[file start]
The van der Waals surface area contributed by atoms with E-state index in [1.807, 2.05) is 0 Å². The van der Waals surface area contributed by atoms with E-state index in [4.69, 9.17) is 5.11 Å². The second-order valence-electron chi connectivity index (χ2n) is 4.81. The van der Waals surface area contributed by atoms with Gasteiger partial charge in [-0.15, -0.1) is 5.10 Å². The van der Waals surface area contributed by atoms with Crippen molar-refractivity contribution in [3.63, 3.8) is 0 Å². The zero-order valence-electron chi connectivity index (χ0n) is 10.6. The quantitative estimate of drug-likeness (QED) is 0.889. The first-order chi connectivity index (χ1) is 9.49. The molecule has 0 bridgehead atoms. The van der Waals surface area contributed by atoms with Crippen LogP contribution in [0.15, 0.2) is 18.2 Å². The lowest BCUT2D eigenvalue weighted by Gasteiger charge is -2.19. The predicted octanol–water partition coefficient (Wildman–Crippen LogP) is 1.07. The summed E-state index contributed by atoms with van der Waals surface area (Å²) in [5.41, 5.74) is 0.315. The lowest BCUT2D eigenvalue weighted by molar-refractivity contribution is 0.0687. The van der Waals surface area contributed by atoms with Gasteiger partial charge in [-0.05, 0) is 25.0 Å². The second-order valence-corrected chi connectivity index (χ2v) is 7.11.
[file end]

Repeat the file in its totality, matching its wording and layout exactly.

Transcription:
The van der Waals surface area contributed by atoms with E-state index in [1.807, 2.05) is 0 Å². The van der Waals surface area contributed by atoms with E-state index in [4.69, 9.17) is 5.11 Å². The second-order valence-electron chi connectivity index (χ2n) is 4.81. The van der Waals surface area contributed by atoms with Gasteiger partial charge in [-0.15, -0.1) is 5.10 Å². The van der Waals surface area contributed by atoms with Crippen molar-refractivity contribution in [3.63, 3.8) is 0 Å². The zero-order valence-electron chi connectivity index (χ0n) is 10.6. The quantitative estimate of drug-likeness (QED) is 0.889. The first-order chi connectivity index (χ1) is 9.49. The molecule has 0 bridgehead atoms. The van der Waals surface area contributed by atoms with Crippen LogP contribution in [0.15, 0.2) is 18.2 Å². The lowest BCUT2D eigenvalue weighted by Gasteiger charge is -2.19. The predicted octanol–water partition coefficient (Wildman–Crippen LogP) is 1.07. The summed E-state index contributed by atoms with van der Waals surface area (Å²) in [5.41, 5.74) is 0.315. The lowest BCUT2D eigenvalue weighted by molar-refractivity contribution is 0.0687. The van der Waals surface area contributed by atoms with Gasteiger partial charge in [-0.05, 0) is 25.0 Å². The second-order valence-corrected chi connectivity index (χ2v) is 7.11.